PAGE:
A tenth campus of the University of California is the
fulfillment of a promise to the people of California - a promise
that began shortly after the Gold Rush with the conviction that
education reshapes society and promotes prosperity. In looking at
the early history of the University, Pat Pelfrey praises those who
guided Cal through “the bogs of public apathy and around quicksands
of perennial bankruptcy.” At one point, the financial straits at
Cal were so severe that the president of the University was
sometimes confronted in the street by bill collectors. When a
hardware store wanted to repossess the college bell, three students
took it upon themselves to raise the $100 owed. Despite these
budgetary issues, the passionate citizens and early leaders of
California never lost sight of the goal - a university to serve its people.
From my vantage point over 130 years later, I can tell you that
the political bogs and financial quicksand are still there;
thankfully, so are the leaders to champion the cause of education
and this campus. The idea that became UC Merced might be traced to
Theo Kearney, a farmer and financier in Fresno, who first argued
for a local UC campus in 1905. Clark Kerr recognized the same need
when he started the planning for three new campuses to absorb the
baby boom. But David Gardner moved the idea to the forefront as the
echo of the baby boom approached. Since then we have had hundreds
of community supporters, dozens of elected officials, a gaggle of
Regents, a score of chancellors, four UC presidents, four governors
and there must be a chancellor in a pear tree in there somewhere.
Many of the people here today are included in that group of
committed supporters. These are the folks who negotiated the
financial quicksand and political whimsy of our time. I hope each
of you takes great pride in the students and faculty assembled for
they will turn this campus into a perfect 10.
Beginnings like today offer great promise. We have seen the
humble, rural beginnings of nine other campuses turn into millions
of alumni leading the world, thousands of innovative ideas and
artistic creations that thrill our souls. UC Merced resolves to
reach that same high standard - a perfect 10. How is such quality
achieved? I would like to suggest that at a research university,
ideas are the primary indicator of quality. Let’s talk about ideas
for a minute.
When I was at Berkeley as a student, ideas bumped into me in the
hallway, swirled around me in Sproul Plaza, snuck up behind me in a
seminar and tackled me from printed pages. Ideas were everywhere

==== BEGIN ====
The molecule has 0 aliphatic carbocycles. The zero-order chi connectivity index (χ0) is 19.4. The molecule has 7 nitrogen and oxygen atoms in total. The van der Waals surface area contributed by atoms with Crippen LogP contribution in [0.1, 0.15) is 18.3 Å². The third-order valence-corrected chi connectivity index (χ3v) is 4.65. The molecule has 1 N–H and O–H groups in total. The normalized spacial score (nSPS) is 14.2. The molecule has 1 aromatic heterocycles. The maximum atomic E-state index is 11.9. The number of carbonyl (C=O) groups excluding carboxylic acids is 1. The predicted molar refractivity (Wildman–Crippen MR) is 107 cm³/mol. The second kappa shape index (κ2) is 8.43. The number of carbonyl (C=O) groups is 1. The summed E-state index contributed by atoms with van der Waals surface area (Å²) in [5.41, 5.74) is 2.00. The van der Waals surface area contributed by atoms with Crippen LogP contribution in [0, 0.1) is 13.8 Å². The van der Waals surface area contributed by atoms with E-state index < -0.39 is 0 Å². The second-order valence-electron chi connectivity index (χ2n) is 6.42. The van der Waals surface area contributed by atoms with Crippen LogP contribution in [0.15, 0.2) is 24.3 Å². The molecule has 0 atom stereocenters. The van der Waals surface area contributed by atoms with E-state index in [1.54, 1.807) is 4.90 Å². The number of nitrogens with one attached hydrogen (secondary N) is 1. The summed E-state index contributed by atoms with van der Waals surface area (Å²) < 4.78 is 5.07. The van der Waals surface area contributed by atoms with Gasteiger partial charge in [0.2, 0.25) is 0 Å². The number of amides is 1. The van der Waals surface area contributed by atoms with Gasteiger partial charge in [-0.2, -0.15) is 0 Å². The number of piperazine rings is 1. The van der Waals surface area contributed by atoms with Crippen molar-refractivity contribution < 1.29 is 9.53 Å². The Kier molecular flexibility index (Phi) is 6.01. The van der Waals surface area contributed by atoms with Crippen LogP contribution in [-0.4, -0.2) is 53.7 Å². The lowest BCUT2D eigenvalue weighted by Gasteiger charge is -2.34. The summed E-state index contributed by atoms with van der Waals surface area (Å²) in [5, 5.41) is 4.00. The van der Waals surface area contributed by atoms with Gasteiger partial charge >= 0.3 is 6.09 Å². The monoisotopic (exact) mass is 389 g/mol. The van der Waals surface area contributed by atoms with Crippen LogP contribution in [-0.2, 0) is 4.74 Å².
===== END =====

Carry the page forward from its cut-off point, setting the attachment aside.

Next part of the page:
and they commanded my attention. Some were positively brilliant,
many less so, some surely should never have been voiced, but all of
them required me to consider, reflect, investigate, revamp, expand,
discard and consider again. Ideas force all of us to think.
Ideas move the world and they thrive in the culture of a
research university. I feel the force of ideas already at UC
Merced, ideas bubbling up and grabbing our attention. One of our
professors, and today the official representative from the
University of Chicago, said to me, “Carol, think of sunlight as a
liquid, then you can do anything with it, pour it from container to
container, spread it out, focus it, move it from where it is to
where you want it.” What a wonderful idea.
Today, new ideas flash around the world in an instant. Thomas
Friedman described the
Wikipediain his book “The World is Flat.” The
Wikipediais a free, online encyclopedia that can be edited
by anyone. It receives 60 million hits a day from all over the
world. What a fascinating way to have a truly global discussion
about contemporary issues and ideas. And note also that this forum
of ideas bears only a vague resemblance to the standard of
New ideas emerge when scholars and thoughtful students have time
to explore in an environment that fosters free expression. And new
ideas flow from the University of California in torrents. Last
year, UC professors were issued over 400 new patents - more than
one a day. At UC Merced, we have structured our academic
organization with minimal barriers across disciplines just to
promote the free flow of ideas, and we have hired extraordinary
faculty and attracted thoughtful students. It is not surprising